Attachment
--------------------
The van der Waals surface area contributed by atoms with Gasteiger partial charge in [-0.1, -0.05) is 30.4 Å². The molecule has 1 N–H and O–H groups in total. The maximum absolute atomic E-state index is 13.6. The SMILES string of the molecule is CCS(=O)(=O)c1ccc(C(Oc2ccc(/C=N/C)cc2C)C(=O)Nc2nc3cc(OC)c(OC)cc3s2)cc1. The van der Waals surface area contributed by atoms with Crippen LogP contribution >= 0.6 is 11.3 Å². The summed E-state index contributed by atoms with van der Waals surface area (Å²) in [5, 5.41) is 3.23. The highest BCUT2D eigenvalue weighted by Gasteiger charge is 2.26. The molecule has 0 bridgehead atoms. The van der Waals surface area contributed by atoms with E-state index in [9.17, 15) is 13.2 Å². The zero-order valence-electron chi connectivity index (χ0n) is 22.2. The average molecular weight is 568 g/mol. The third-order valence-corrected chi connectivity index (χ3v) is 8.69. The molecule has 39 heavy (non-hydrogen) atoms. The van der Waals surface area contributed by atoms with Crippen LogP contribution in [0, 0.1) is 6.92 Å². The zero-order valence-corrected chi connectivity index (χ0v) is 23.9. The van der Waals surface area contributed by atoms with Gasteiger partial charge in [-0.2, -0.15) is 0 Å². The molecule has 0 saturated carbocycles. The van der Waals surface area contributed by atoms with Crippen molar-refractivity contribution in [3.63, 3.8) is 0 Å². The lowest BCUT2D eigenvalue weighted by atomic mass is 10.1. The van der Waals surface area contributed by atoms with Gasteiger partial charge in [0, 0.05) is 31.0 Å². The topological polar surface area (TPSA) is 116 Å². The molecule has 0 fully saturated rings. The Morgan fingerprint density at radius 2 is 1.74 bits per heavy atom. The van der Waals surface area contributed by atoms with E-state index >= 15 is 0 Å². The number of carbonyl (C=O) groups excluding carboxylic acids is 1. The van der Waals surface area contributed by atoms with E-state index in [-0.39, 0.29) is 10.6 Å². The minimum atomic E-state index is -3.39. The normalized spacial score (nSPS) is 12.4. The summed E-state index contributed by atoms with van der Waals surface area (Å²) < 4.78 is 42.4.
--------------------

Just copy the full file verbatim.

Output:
The van der Waals surface area contributed by atoms with Gasteiger partial charge in [-0.1, -0.05) is 30.4 Å². The molecule has 1 N–H and O–H groups in total. The maximum absolute atomic E-state index is 13.6. The SMILES string of the molecule is CCS(=O)(=O)c1ccc(C(Oc2ccc(/C=N/C)cc2C)C(=O)Nc2nc3cc(OC)c(OC)cc3s2)cc1. The van der Waals surface area contributed by atoms with Crippen LogP contribution >= 0.6 is 11.3 Å². The summed E-state index contributed by atoms with van der Waals surface area (Å²) in [5, 5.41) is 3.23. The highest BCUT2D eigenvalue weighted by Gasteiger charge is 2.26. The molecule has 0 bridgehead atoms. The van der Waals surface area contributed by atoms with E-state index in [9.17, 15) is 13.2 Å². The zero-order valence-electron chi connectivity index (χ0n) is 22.2. The average molecular weight is 568 g/mol. The third-order valence-corrected chi connectivity index (χ3v) is 8.69. The molecule has 39 heavy (non-hydrogen) atoms. The van der Waals surface area contributed by atoms with Crippen LogP contribution in [0, 0.1) is 6.92 Å². The zero-order valence-corrected chi connectivity index (χ0v) is 23.9. The van der Waals surface area contributed by atoms with Gasteiger partial charge in [-0.2, -0.15) is 0 Å². The molecule has 0 saturated carbocycles. The van der Waals surface area contributed by atoms with Crippen molar-refractivity contribution in [3.63, 3.8) is 0 Å². The lowest BCUT2D eigenvalue weighted by atomic mass is 10.1. The van der Waals surface area contributed by atoms with Gasteiger partial charge in [0, 0.05) is 31.0 Å². The topological polar surface area (TPSA) is 116 Å². The molecule has 0 fully saturated rings. The Morgan fingerprint density at radius 2 is 1.74 bits per heavy atom. The van der Waals surface area contributed by atoms with E-state index >= 15 is 0 Å². The number of carbonyl (C=O) groups excluding carboxylic acids is 1. The van der Waals surface area contributed by atoms with E-state index in [-0.39, 0.29) is 10.6 Å². The minimum atomic E-state index is -3.39. The normalized spacial score (nSPS) is 12.4. The summed E-state index contributed by atoms with van der Waals surface area (Å²) < 4.78 is 42.4.